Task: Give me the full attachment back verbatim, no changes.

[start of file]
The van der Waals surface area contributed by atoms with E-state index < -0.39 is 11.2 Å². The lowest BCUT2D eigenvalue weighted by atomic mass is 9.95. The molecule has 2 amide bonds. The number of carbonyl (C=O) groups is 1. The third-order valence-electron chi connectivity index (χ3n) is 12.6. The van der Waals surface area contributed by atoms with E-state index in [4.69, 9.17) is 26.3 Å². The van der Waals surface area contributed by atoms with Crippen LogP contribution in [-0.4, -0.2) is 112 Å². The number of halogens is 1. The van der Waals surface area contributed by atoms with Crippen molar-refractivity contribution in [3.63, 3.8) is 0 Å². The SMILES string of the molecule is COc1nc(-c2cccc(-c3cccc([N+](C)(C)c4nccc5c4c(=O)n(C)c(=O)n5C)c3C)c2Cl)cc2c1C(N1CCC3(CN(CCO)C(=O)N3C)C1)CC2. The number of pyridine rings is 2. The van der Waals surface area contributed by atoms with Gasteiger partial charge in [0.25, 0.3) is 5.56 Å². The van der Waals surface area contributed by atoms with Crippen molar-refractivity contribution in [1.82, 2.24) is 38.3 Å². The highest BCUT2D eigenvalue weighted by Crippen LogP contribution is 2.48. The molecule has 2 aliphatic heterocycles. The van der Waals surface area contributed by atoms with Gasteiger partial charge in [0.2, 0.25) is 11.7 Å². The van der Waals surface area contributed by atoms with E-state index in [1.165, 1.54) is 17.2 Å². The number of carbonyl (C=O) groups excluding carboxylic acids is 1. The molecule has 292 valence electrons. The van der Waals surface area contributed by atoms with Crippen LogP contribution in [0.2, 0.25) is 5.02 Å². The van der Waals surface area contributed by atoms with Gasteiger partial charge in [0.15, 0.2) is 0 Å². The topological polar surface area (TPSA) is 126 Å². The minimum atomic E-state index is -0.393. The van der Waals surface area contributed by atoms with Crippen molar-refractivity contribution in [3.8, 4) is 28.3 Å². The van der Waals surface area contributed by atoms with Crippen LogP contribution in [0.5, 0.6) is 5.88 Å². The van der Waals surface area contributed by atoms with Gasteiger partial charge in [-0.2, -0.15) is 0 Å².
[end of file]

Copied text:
The van der Waals surface area contributed by atoms with E-state index < -0.39 is 11.2 Å². The lowest BCUT2D eigenvalue weighted by atomic mass is 9.95. The molecule has 2 amide bonds. The number of carbonyl (C=O) groups is 1. The third-order valence-electron chi connectivity index (χ3n) is 12.6. The van der Waals surface area contributed by atoms with E-state index in [4.69, 9.17) is 26.3 Å². The van der Waals surface area contributed by atoms with Crippen LogP contribution in [-0.4, -0.2) is 112 Å². The number of halogens is 1. The van der Waals surface area contributed by atoms with Crippen molar-refractivity contribution in [3.63, 3.8) is 0 Å². The SMILES string of the molecule is COc1nc(-c2cccc(-c3cccc([N+](C)(C)c4nccc5c4c(=O)n(C)c(=O)n5C)c3C)c2Cl)cc2c1C(N1CCC3(CN(CCO)C(=O)N3C)C1)CC2. The number of pyridine rings is 2. The van der Waals surface area contributed by atoms with Gasteiger partial charge in [0.25, 0.3) is 5.56 Å². The van der Waals surface area contributed by atoms with Crippen molar-refractivity contribution in [1.82, 2.24) is 38.3 Å². The highest BCUT2D eigenvalue weighted by Crippen LogP contribution is 2.48. The molecule has 2 aliphatic heterocycles. The van der Waals surface area contributed by atoms with Gasteiger partial charge in [0.2, 0.25) is 11.7 Å². The van der Waals surface area contributed by atoms with E-state index in [1.165, 1.54) is 17.2 Å². The number of carbonyl (C=O) groups excluding carboxylic acids is 1. The molecule has 292 valence electrons. The van der Waals surface area contributed by atoms with Crippen LogP contribution in [0.2, 0.25) is 5.02 Å². The van der Waals surface area contributed by atoms with Gasteiger partial charge in [0.15, 0.2) is 0 Å². The topological polar surface area (TPSA) is 126 Å². The minimum atomic E-state index is -0.393. The van der Waals surface area contributed by atoms with Crippen molar-refractivity contribution in [3.8, 4) is 28.3 Å². The van der Waals surface area contributed by atoms with Crippen LogP contribution in [0.5, 0.6) is 5.88 Å². The van der Waals surface area contributed by atoms with Gasteiger partial charge in [-0.2, -0.15) is 0 Å².